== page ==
Eggs, in general, contain so many great nutrients and are a great bang for the buck.
Questions for you
Have you avoided egg yolks in the past because of what you heard?
Are egg yolks a part of your regular diet?
FAQs on Eggs
Which eggs are the healthiest?
Free-range organically raised or chickens fed an omega 3 rich diet have shown to be healthier than caged chicken eggs fed a standard diet.
Will eggs make me fat?
No one food is capable of making you fat. It’s far more complicated than that.
Are eggs bad for you?
No, not at all.
Can eggs cause bloating?
If you have an albuminthe predominant type of protein in egg whites sensitivity or allergy, yes, they can cause bloating. But if not, no.
References on egg yolks
Dominik D. Alexander, Paula E. Miller, Ashley J. Vargas, Douglas L. Weed & Sarah S. Cohen (2016) Meta-analysis of Egg Consumption and Risk of Coronary Heart Disease and Stroke, Journal of the American College of Nutrition, 35:8, 704-716.
Hassan Aljohia, Mindy Dopler-Nelsona, Manuel Cifuentesb & Thomas A. Wilsonac, The consumption of 12 Eggs per week for 1 year does not alter fasting serum markers of cardiovascular disease in older adults with early macular degeneration, Journal of Nutrition & Intermediary Metabolism, Volume 15, March 2019, Pages 35-41.
Appel LJ, Sacks FM, Carey VJ, Obarzanek E, Swain JF, Miller ER, Conlin PR, Erlinger TP, Rosner BA, Laranjo NM, Charleston J, McCarron P, Bishop LM, OmniHeart Collaborative Research Group FT. Effects of Protein, Monounsaturated Fat, and Carbohydrate Intake on Blood Pressure and Serum Lipids Results of the OmniHeart Randomized Trial. JAMA. 2005;294(19):2455–2464. doi:10.1001/jama.294.19.2455
Zachary S. Clayton M.S. Elizabeth Fusco M.S., R.D. Mark Kern Ph.D., R.D., C.S.S.D., Egg consumption and heart health: A review, Nutrition, Volume 37, May 2017, Pages 79-85.
Mahshid Dehghan, et al, Association of egg intake with blood lipids, cardiovascular disease, and mortality in 177,000 people in 50 countries, The American Journal of Clinical Nutrition, Volume 111, Issue 4, April 2020, Pages 795–803
Diana M.DiMarco, Maria Luz Fernandez, Differences in response to egg-derived dietary cholesterol result in distinct lipoprotein profiles while plasma concentrations of carotenoids and choline are not affected in a young healthy population, Journal of Agriculture and Food Research, Volume 1, December 2019, 100014
Diana M DiMarco, Gregory H Norris, Courtney L Millar, Christopher N Blesso, Maria Luz Fernandez, Intake of up to 3 Eggs per Day Is Associated with Changes in HDL Function and Increased Plasma Antioxidants in Healthy, Young Adults, The Journal of Nutrition, Volume 147, Issue 3, March 2017, Pages 323–329.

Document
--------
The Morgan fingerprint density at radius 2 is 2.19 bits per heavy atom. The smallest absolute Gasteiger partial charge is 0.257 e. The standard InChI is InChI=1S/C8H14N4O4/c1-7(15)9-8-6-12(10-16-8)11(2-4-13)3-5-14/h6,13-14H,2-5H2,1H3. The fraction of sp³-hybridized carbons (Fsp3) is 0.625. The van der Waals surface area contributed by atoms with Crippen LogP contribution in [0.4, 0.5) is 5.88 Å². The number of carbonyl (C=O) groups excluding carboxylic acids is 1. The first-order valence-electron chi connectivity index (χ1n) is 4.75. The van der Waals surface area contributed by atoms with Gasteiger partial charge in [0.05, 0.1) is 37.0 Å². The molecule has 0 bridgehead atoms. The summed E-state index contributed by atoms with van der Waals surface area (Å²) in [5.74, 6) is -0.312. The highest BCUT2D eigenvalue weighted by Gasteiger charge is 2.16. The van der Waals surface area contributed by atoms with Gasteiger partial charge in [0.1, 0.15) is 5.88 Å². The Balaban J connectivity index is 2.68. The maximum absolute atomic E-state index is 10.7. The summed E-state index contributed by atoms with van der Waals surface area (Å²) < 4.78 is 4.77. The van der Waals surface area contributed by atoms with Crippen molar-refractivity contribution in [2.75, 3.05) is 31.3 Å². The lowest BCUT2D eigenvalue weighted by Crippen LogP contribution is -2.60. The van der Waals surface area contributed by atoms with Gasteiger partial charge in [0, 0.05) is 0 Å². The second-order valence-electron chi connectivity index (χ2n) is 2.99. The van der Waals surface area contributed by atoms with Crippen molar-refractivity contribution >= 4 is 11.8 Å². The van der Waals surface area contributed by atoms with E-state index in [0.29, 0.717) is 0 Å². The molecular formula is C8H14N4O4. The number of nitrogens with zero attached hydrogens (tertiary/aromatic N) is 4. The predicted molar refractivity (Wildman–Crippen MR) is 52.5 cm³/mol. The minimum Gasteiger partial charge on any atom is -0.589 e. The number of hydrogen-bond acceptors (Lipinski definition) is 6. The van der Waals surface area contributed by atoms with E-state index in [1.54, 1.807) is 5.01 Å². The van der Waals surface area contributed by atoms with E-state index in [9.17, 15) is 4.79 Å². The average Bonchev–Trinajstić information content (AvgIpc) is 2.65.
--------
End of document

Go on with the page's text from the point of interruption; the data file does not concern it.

Bamini Gopinatha, Gerald Liewa, Diana Tanga, George Burlutskya, Victoria M. Flood, Paul Mitchella, Consumption of eggs and the 15-year incidence of age-related macular degeneration, Clinical Nutrition, Volume 39, Issue 2, February 2020, Pages 580-584
Eunice Mah, Oliver Chen, DeAnn Liska, Effect of Egg Consumption on Cardiometabolic Health Outcomes: An Overview of Systematic Reviews and Meta-Analyses (P08-043-19), Current Developments in Nutrition, Volume 3, Issue Supplement_1, June 2019, nzz044. P08–043–19
Kevin Maki, Orsolya Palacios, Mary Buggia, Mary Dicklin, Marjorie Bell, Cathleen Maki, The Effect of Replacing Carbohydrate-based Breakfast Foods with Eggs on Cardiometabolic Risk Factors in Adults at Risk for Type 2 Diabetes (P08-045-19), Current Developments in Nutrition, Volume 3, Issue Supplement_1, June 2019, P08–045–19.
McAuley, K.A., Hopkins, C.M., Smith, K.J. et al. Diabetologia (2005) 48: 8.
Melissa M Melough, Sang-Jin Chung, Maria Luz Fernandez and Ock K Chun, Association of eggs with dietary nutrient adequacy and cardiovascular risk factors in US adults, Public Health Nutrition, Volume 22, Issue 11, August 2019 , pp. 2033-2042
Onyenweaku, E., Ene-Obong, H., Oko, G., & Williams, I. (2019). Contribution of Eggs and Other Cholesterol-containing Foods to Total Dietary Cholesterol Intake, and Their Influence on Serum Lipid Profile of Adults in Calabar, Nigeria. European Journal of Nutrition & Food Safety, 9(4), 329-340
Xu, L., Lam, T.H., Jiang, C.Q. et al. Egg consumption and the risk of cardiovascular disease and all-cause mortality: Guangzhou Biobank Cohort Study and meta-analyses. Eur J Nutr 58, 785–796 (2019)
Maija P T Ylilauri, Sari Voutilainen, Eija Lönnroos, Heli E K Virtanen, Tomi-Pekka Tuomainen, Jukka T Salonen, Jyrki K Virtanen, Associations of dietary choline intake with risk of incident dementia and with cognitive performance: the Kuopio Ischaemic Heart Disease Risk Factor Study, The American Journal of Clinical Nutrition, Volume 110, Issue 6, December 2019, Pages 1416–1423